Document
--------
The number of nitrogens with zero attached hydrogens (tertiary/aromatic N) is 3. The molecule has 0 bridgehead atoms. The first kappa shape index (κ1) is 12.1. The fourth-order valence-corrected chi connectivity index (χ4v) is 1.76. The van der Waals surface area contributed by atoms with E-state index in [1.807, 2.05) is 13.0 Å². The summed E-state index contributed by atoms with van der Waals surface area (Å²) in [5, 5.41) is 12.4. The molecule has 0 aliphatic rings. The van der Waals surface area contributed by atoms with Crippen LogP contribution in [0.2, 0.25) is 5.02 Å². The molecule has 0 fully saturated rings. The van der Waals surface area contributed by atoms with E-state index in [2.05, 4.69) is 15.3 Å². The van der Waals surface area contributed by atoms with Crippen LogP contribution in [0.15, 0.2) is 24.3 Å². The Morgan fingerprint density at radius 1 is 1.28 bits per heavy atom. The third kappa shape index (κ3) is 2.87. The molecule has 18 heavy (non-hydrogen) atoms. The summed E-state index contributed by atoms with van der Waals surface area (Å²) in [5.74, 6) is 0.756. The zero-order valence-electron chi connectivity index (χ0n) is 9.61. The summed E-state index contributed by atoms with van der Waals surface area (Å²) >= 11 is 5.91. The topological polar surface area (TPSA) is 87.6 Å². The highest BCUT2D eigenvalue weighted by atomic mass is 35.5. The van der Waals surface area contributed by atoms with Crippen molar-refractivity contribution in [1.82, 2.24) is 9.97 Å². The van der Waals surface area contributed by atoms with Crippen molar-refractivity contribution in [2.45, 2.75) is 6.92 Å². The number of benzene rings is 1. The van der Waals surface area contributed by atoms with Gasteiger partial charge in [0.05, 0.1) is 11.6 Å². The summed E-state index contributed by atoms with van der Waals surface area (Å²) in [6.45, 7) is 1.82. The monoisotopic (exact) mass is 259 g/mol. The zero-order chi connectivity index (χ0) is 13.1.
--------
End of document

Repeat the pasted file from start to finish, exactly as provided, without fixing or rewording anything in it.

The number of nitrogens with zero attached hydrogens (tertiary/aromatic N) is 3. The molecule has 0 bridgehead atoms. The first kappa shape index (κ1) is 12.1. The fourth-order valence-corrected chi connectivity index (χ4v) is 1.76. The van der Waals surface area contributed by atoms with E-state index in [1.807, 2.05) is 13.0 Å². The summed E-state index contributed by atoms with van der Waals surface area (Å²) in [5, 5.41) is 12.4. The molecule has 0 aliphatic rings. The van der Waals surface area contributed by atoms with Crippen LogP contribution in [0.2, 0.25) is 5.02 Å². The molecule has 0 fully saturated rings. The van der Waals surface area contributed by atoms with E-state index in [2.05, 4.69) is 15.3 Å². The van der Waals surface area contributed by atoms with Crippen LogP contribution in [0.15, 0.2) is 24.3 Å². The Morgan fingerprint density at radius 1 is 1.28 bits per heavy atom. The third kappa shape index (κ3) is 2.87. The molecule has 18 heavy (non-hydrogen) atoms. The summed E-state index contributed by atoms with van der Waals surface area (Å²) in [5.74, 6) is 0.756. The zero-order valence-electron chi connectivity index (χ0n) is 9.61. The summed E-state index contributed by atoms with van der Waals surface area (Å²) >= 11 is 5.91. The topological polar surface area (TPSA) is 87.6 Å². The highest BCUT2D eigenvalue weighted by atomic mass is 35.5. The van der Waals surface area contributed by atoms with Crippen molar-refractivity contribution in [1.82, 2.24) is 9.97 Å². The van der Waals surface area contributed by atoms with Crippen molar-refractivity contribution in [2.45, 2.75) is 6.92 Å². The number of benzene rings is 1. The van der Waals surface area contributed by atoms with Gasteiger partial charge in [0.05, 0.1) is 11.6 Å². The summed E-state index contributed by atoms with van der Waals surface area (Å²) in [6.45, 7) is 1.82. The monoisotopic (exact) mass is 259 g/mol. The zero-order chi connectivity index (χ0) is 13.1.